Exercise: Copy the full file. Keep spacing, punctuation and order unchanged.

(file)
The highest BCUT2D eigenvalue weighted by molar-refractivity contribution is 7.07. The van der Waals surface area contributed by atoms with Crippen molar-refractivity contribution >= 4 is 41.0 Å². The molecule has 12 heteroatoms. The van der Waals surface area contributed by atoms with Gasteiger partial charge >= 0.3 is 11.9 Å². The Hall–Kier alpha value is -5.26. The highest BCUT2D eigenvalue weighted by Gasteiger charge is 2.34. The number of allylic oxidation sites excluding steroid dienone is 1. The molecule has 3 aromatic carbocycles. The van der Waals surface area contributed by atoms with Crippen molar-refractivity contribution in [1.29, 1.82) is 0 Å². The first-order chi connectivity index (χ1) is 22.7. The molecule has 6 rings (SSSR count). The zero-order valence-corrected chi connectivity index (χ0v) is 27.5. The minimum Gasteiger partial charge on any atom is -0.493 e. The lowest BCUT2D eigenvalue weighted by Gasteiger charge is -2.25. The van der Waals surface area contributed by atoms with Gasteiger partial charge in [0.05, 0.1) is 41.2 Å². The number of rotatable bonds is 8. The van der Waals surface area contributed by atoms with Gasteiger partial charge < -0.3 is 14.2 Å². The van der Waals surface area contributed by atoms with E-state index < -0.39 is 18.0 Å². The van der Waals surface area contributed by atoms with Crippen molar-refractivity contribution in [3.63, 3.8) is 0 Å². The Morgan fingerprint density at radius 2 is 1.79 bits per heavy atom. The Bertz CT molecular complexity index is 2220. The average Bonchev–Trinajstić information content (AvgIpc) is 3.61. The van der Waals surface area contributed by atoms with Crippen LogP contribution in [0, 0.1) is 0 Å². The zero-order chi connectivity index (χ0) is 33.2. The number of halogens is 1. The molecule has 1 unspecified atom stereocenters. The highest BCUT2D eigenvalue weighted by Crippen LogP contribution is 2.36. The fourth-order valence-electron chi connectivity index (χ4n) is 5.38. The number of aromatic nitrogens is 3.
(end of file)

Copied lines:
The highest BCUT2D eigenvalue weighted by molar-refractivity contribution is 7.07. The van der Waals surface area contributed by atoms with Crippen molar-refractivity contribution >= 4 is 41.0 Å². The molecule has 12 heteroatoms. The van der Waals surface area contributed by atoms with Gasteiger partial charge >= 0.3 is 11.9 Å². The Hall–Kier alpha value is -5.26. The highest BCUT2D eigenvalue weighted by Gasteiger charge is 2.34. The number of allylic oxidation sites excluding steroid dienone is 1. The molecule has 3 aromatic carbocycles. The van der Waals surface area contributed by atoms with Crippen molar-refractivity contribution in [1.29, 1.82) is 0 Å². The first-order chi connectivity index (χ1) is 22.7. The molecule has 6 rings (SSSR count). The zero-order valence-corrected chi connectivity index (χ0v) is 27.5. The minimum Gasteiger partial charge on any atom is -0.493 e. The lowest BCUT2D eigenvalue weighted by Gasteiger charge is -2.25. The van der Waals surface area contributed by atoms with Gasteiger partial charge in [0.05, 0.1) is 41.2 Å². The number of rotatable bonds is 8. The van der Waals surface area contributed by atoms with Gasteiger partial charge < -0.3 is 14.2 Å². The van der Waals surface area contributed by atoms with E-state index < -0.39 is 18.0 Å². The van der Waals surface area contributed by atoms with Crippen molar-refractivity contribution in [3.63, 3.8) is 0 Å². The Morgan fingerprint density at radius 2 is 1.79 bits per heavy atom. The Bertz CT molecular complexity index is 2220. The average Bonchev–Trinajstić information content (AvgIpc) is 3.61. The van der Waals surface area contributed by atoms with Crippen LogP contribution in [0, 0.1) is 0 Å². The zero-order chi connectivity index (χ0) is 33.2. The number of halogens is 1. The molecule has 1 unspecified atom stereocenters. The highest BCUT2D eigenvalue weighted by Crippen LogP contribution is 2.36. The fourth-order valence-electron chi connectivity index (χ4n) is 5.38. The number of aromatic nitrogens is 3.